UK inflation could halve soon, seeing an ease in families pressure, Chancellor says


  • Chancellor Jeremy Hunt confidently sees UK inflation halve and believes his strategy to tackle rising UK costs will alleviate household financial strain.
  • The Office for National Statistics has substantially revised UK growth figures upward, indicating a faster recovery from the pandemic than previously thought.
  • Rachel Reeves MP argues that moving from no growth to low growth is not cause for celebration.

Chancellor Jeremy Hunt has expressed confidence in his strategy to address the rising UK costs and believes that it’s beginning to yield results that will soon ease the financial strain on households. Acknowledging the continued financial challenges many households face across the country, Hunt emphasized the need for persistence with the inflation-curbing plan as the most effective way to provide support. As Parliament reconvenes this upcoming Monday, he focuses on relieving struggling households.

UK could see inflation declining to 5%

While the Bank of England has projected an inflation rate of 7.1%, experts anticipate a decline to around 5% by the end of this year. Inflation, which reached a staggering peak of 11.1% in October of the previous year, has now moderated to 6.8%, although it remains significantly higher than the Bank of England’s target of 2%.

Meanwhile, the Office for National Statistics (ONS) has substantially revised the UK’s growth figures upwards. These revisions reveal that the country’s recovery from the COVID-19 pandemic happened more swiftly than previously believed, with the economy surpassing its pre-pandemic size almost two years ago. The latest figures show that by the final quarter of 2021, the UK’s economy is estimated to have exceeded its 2019 levels by 0.6%, significantly contrasting to the previous estimate of a 1.2% contraction. 

This revision means that the UK’s economy is believed to have grown by 8.5% throughout 2021, in contrast to the earlier estimate of 7.6%, according to the ONS. The ONS, however, did not revise its estimate that GDP shrank by 5.8% in 2020.

Consequently, Hunt noted that as we move into the autumn, it’s evident that many families are still grappling with tight budgets. However, inflation is declining, and now is the time to stay the course. He added that we are making progress in halving inflation this year, and by sticking to our plan, we can relieve the pressure on both households and businesses.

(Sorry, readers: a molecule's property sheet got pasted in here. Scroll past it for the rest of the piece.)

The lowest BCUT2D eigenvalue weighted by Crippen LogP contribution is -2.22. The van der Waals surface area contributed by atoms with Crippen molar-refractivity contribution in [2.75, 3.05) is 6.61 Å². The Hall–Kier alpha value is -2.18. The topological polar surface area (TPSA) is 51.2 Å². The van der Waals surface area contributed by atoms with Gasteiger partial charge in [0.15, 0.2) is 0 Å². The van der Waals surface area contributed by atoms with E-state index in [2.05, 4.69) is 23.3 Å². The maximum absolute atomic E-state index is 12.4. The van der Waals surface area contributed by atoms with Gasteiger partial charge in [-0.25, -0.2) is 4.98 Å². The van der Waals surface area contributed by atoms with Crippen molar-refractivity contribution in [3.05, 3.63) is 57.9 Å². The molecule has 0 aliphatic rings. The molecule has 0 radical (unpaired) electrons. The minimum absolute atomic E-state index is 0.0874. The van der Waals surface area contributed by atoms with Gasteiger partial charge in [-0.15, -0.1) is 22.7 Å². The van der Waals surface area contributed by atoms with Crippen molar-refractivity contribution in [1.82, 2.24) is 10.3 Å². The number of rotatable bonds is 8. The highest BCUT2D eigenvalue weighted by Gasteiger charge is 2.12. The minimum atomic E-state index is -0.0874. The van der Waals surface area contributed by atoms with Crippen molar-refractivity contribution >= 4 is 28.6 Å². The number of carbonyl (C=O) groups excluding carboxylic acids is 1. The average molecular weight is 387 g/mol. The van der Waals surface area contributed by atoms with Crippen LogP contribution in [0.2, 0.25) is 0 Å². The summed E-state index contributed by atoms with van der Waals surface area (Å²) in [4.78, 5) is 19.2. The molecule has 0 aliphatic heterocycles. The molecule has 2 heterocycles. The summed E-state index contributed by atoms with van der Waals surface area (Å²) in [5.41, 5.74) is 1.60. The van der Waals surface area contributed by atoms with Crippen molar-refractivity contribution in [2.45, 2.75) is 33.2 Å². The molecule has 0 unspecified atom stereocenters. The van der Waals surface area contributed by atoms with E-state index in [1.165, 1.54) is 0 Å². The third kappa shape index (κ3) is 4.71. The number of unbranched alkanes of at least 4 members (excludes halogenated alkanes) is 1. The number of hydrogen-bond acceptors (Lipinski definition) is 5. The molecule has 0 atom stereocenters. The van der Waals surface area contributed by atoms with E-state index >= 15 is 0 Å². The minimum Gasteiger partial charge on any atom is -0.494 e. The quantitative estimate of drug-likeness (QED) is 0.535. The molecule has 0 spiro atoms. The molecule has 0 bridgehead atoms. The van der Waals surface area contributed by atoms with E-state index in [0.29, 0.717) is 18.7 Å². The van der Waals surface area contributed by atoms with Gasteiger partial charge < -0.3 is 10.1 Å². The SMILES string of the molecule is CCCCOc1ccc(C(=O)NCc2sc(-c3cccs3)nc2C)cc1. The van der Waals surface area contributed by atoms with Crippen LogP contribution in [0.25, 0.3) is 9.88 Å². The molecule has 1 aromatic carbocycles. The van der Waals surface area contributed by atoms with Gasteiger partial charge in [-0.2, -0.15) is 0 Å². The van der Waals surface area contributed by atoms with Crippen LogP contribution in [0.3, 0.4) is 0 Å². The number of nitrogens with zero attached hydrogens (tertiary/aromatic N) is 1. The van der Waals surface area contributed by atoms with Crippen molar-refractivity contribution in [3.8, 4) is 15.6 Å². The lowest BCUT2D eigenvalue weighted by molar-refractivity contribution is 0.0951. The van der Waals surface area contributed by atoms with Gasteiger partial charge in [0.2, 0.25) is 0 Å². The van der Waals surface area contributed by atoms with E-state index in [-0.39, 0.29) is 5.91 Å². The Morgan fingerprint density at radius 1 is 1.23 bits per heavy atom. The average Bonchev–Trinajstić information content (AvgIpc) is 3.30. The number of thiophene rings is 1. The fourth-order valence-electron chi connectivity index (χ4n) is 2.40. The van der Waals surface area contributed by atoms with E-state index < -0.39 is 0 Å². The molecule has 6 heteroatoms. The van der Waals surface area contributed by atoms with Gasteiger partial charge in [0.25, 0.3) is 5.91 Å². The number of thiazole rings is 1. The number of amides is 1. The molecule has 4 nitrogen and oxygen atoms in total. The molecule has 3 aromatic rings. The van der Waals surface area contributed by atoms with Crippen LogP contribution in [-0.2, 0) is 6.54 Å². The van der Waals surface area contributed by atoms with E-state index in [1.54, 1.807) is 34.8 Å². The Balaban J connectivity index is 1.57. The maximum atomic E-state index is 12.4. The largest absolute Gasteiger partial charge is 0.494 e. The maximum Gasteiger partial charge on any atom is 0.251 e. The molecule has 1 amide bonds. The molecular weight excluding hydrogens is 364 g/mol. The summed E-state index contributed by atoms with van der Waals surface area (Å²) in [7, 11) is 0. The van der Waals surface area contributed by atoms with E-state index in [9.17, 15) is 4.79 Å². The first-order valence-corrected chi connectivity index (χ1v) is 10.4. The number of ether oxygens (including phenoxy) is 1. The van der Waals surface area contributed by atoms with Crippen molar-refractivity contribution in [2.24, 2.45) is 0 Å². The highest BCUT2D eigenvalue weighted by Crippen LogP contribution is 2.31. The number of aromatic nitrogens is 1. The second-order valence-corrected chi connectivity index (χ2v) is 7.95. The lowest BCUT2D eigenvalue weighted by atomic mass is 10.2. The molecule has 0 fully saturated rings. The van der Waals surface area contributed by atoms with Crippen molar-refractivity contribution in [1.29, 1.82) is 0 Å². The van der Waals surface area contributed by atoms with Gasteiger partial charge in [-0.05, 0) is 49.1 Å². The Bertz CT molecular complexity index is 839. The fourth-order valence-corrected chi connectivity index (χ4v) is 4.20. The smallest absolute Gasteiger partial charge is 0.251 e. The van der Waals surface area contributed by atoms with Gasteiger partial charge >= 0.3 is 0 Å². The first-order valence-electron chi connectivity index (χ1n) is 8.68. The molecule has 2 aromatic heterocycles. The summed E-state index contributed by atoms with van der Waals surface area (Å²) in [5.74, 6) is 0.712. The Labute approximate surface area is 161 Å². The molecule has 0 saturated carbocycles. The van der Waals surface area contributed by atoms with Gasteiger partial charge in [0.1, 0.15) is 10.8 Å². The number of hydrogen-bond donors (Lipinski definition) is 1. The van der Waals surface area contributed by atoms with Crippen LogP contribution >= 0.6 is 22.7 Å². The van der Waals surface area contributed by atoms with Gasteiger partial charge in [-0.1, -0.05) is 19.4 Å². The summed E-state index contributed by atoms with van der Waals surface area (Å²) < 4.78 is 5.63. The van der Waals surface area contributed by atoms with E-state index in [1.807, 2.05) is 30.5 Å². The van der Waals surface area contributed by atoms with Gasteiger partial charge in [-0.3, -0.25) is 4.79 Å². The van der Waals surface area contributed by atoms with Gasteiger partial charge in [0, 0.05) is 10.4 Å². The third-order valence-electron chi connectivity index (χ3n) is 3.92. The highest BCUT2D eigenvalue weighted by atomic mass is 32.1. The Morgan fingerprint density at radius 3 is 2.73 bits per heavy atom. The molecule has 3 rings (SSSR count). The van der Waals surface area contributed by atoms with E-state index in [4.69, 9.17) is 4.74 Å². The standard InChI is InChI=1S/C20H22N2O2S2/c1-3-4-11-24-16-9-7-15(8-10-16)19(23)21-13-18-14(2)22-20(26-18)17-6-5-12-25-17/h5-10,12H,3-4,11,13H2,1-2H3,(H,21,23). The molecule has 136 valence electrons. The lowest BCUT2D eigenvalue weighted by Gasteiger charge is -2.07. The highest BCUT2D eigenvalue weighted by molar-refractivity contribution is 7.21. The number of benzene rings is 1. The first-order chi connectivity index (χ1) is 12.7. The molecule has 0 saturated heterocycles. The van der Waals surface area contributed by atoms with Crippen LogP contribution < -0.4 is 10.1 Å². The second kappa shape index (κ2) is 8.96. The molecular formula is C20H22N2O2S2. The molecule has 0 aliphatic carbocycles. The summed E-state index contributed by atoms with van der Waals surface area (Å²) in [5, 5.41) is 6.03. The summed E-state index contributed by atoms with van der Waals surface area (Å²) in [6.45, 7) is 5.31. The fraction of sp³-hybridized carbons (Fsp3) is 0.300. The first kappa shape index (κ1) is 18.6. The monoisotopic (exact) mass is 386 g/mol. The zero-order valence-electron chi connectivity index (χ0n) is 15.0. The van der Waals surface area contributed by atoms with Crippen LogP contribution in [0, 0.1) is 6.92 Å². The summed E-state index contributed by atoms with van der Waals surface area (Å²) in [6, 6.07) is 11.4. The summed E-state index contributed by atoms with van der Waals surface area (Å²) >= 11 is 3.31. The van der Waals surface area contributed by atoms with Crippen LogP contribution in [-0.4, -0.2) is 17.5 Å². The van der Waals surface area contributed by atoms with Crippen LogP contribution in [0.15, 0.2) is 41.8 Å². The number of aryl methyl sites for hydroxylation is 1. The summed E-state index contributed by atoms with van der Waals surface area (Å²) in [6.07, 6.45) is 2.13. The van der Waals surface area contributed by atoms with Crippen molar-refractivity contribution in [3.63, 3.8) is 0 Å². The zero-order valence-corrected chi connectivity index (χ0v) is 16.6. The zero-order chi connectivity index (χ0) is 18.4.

Hunt also emphasized that despite doubts from some quarters, the latest data demonstrates a robust rebound compared to several other G7 economies, making the UK an attractive destination for investment. He stated that the government is actively unlocking the UK’s potential, attracting more investment, generating new job opportunities, and strengthening the economy.

Reeves says that low growth is not a reason to celebrate

In response to Hunt’s comments, Rachel Reeves MP, the shadow Chancellor for Labour, accused him of being disconnected from the economic challenges faced by families in Britain. She argued that transitioning from no growth to low growth is not a reason for celebration and shouldn’t be the ultimate goal.

Reeves highlighted that Labour’s economic strategy revolves around “investing in Britain” to stimulate growth, reduce household expenses, and improve working people’s financial well-being across the nation.

Rupert Harrison, who served as George Osborne’s chief of staff during his tenure as Chancellor, pointed out that compared to the United States, British statistics often appear less favorable in their initial release. He noted that the recovery following the 2010 period, for instance, saw repeated upward revisions in the UK, while the US experienced downward revisions. In hindsight, it’s known that both countries had similar growth rates from 2010 to 2016, although the narrative at the time was different.

This trend of revisions has been a long-standing feature in transatlantic economic data. Before the financial crisis, Goldman Sachs calculated that, on average, annualized quarterly growth figures were revised upward by 0.7 percentage points in the UK and by 0.5 points in the eurozone. In contrast, these figures were revised downward by 0.3 points in the United States.

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Yvonne Kiambi

Yvonne is a blockchain and crypto enthusiast. She is passionate about writing and looks to effortlessly guide readers through the exciting world of crypto. You'll find her immersed in a good book when she's not writing.

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